Two weeks after an “extremely dangerous” man facing felony charges escaped from the Oregon State Hospital in a state-owned van, federal health authorities ordered immediate changes to ensure the secure transport of patients, especially those involved in the criminal justice system.
Late Friday, the Oregon Health Authority, which oversees the hospital, issued a brief news release saying an inspector for the federal Centers for Medicare and Medicaid Services had visited the hospital and found “immediate jeopardy” conditions related to the transport of patients. The finding means that the hospital’s transport system poses a threat of injury or harm to patients or others that could even result in death.
Federal officials often give facilities weeks to correct problems but in a case like this one involving the escape of a man facing attempted murder, robbery and assault charges, federal officials demanded a fix within 23 days. If the hospital fails to comply, it will no longer be eligible for reimbursement for the care of Medicaid and Medicare patients.
“We appreciate the findings the investigator provided us this afternoon,” the hospital’s superintendent, Dolly Matteucci, said in the release Friday. “We are taking steps right away to reduce the possibility that an unauthorized leave could occur during transport and potentially put themselves, staff or members of the community at risk.”
This the second time in two years that the hospital has been threatened by federal authorities with decertification. In May, 2022, inspectors found a slew of problems at the hospital’s Junction City campus, according to The Lund Report.
The health authority declined late Friday to release many details. Robb Cowie, the health authority’s communications director, told the Capital Chronicle that the inspector found “deficiencies” at Oregon State Hospital but did not say what they were or how they would be fixed.
“The surveyor arrived on site Tuesday to conduct a CMS certification review following a recent incident that involved secure medical transportation,” Cowie said in an email. “These deficiencies involved physical alterations to vehicles used for secure medical transportation. For security reasons, we are not providing additional details, until these issues are addressed.”
He said the health authority cannot release the inspector’s report without federal approval and that it would be posted by the federal agency in five days.
He declined to confirm the patient’s name involved in the “incident,” citing federal privacy regulations, but the inspector’s visit came 12 days after 39-year-old Christopher Pray stole a state van hours after being admitted to the hospital for treatment. He’s an “aid-and-assist patient” who needs to be treated to stand trial.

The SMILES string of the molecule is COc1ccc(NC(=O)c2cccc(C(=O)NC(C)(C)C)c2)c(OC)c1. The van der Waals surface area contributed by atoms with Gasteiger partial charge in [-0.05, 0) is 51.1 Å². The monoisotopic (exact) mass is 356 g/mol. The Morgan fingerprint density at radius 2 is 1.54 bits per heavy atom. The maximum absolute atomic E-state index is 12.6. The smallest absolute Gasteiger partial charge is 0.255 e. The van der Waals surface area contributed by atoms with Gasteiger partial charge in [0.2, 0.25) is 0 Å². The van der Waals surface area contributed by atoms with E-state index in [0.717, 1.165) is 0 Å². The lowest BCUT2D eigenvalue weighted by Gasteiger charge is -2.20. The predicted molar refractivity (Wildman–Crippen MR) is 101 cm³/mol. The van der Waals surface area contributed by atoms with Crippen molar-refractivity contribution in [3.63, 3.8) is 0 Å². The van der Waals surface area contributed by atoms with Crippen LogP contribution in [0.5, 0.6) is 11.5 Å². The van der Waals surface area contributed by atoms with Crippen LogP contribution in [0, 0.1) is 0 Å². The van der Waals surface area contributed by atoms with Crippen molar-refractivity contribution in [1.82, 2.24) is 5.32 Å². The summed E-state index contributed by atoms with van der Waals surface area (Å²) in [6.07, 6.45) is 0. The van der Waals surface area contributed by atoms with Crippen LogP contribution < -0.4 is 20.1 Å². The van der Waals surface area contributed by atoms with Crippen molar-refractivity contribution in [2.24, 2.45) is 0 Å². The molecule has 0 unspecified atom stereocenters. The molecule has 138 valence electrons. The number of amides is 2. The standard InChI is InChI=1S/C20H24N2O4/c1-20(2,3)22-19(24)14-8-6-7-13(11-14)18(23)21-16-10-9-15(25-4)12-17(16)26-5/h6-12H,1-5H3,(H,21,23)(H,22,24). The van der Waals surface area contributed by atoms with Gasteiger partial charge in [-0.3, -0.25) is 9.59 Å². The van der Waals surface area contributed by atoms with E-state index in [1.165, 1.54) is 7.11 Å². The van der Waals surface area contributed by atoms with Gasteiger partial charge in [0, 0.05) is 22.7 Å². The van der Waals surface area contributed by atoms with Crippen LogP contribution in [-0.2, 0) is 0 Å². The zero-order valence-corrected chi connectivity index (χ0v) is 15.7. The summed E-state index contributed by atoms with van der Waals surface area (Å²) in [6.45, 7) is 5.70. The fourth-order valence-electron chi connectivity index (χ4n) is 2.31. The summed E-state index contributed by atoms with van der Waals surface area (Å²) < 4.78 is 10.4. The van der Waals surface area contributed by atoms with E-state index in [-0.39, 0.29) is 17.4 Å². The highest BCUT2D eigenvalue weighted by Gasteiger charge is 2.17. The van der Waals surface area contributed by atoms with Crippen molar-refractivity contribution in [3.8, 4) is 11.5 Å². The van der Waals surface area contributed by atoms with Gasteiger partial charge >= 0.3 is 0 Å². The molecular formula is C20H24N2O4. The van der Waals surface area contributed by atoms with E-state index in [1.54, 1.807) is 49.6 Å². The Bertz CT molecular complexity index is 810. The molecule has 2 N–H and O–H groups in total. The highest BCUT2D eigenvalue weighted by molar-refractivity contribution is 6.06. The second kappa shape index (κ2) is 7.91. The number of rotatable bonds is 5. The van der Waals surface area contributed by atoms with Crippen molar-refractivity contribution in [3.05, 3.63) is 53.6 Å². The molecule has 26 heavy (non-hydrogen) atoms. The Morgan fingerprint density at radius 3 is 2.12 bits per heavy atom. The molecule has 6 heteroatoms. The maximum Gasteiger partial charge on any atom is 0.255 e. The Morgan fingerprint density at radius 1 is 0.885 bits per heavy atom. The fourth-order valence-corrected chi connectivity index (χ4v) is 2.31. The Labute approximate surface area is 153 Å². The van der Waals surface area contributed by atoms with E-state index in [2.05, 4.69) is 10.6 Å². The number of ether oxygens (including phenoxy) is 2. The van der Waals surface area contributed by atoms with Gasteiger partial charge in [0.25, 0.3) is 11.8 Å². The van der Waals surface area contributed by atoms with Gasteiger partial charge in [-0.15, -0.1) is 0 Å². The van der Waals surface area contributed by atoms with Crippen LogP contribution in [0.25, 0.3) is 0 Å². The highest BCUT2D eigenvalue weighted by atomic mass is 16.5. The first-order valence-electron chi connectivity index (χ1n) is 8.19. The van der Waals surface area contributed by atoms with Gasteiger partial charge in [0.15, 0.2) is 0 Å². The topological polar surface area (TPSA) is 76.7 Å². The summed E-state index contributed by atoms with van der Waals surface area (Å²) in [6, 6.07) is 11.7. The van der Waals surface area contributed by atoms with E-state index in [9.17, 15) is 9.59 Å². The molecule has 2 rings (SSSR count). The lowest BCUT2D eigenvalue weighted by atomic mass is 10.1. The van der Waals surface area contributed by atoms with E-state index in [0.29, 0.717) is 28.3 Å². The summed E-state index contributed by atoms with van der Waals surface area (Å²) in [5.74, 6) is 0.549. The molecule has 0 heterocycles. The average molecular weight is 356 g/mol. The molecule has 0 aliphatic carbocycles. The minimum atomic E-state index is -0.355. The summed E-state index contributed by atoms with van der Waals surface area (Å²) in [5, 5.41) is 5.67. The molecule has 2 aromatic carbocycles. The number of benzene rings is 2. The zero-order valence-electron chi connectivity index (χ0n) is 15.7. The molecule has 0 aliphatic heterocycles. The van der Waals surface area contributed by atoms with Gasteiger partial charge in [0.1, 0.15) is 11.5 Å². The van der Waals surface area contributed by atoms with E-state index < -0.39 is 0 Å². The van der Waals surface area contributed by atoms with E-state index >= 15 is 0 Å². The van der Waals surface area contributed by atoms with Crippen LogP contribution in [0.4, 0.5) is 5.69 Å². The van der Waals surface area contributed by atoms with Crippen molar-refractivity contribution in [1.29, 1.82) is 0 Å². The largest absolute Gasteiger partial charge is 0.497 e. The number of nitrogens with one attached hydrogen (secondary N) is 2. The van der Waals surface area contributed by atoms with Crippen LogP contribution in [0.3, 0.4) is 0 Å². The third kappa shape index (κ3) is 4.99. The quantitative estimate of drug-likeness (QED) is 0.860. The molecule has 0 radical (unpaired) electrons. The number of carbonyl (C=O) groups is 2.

After admission, Pray got into a fight with another patient and was transported to an outside emergency room for medical care. A hospital employee brought him back to the Oregon State Hospital and made his getaway.
The Oregon Health Authority did not release details about the escape but a document filed in Multnomah County Circuit Court by the county’s senior deputy district attorney said the “employee parked the van at an entrance to assist the defendant re-enter the Oregon State Hospital, and once the vehicle was stopped, and the employee got out of the vehicle, the defendant jumped in the driver’s seat and drove off.”
Oregon State Police said Pray was “fully restrained” with leg shackles, a belly chain, handcuffs and a device connecting the three means of restraint. State police waited three hours before alerting the public after being contacted by the Capital Chronicle about the escape.
Pray was fished out of a muddy pond in north Portland 36 hours after his escape by a rescue crew and returned to the Salem hospital.
The hospital has the capacity to treat 700 patients, and its satellite facility in Junction City can treat about 175. A majority of the patients in the hospital are aid-and-assist cases who are treated according to a court-determined timeline of 90 days to a year, depending on the severity of the charges.
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Lynne Terry has more than 30 years of journalism experience, including a recent stint as editor of The Lund Report, a highly regarded health news site. She reported on health and food safety in her 18 years at The Oregonian, was a senior producer at Oregon Public Broadcasting and Paris correspondent for National Public Radio for nine years. She has won state, regional and national awards, including a National Headliner Award for a long-term care facility story and a top award from the National Association of Health Care Journalists for an investigation into government failures to protect the public from repeated salmonella outbreaks. She loves to cook and entertain, speaks French and is learning Portuguese.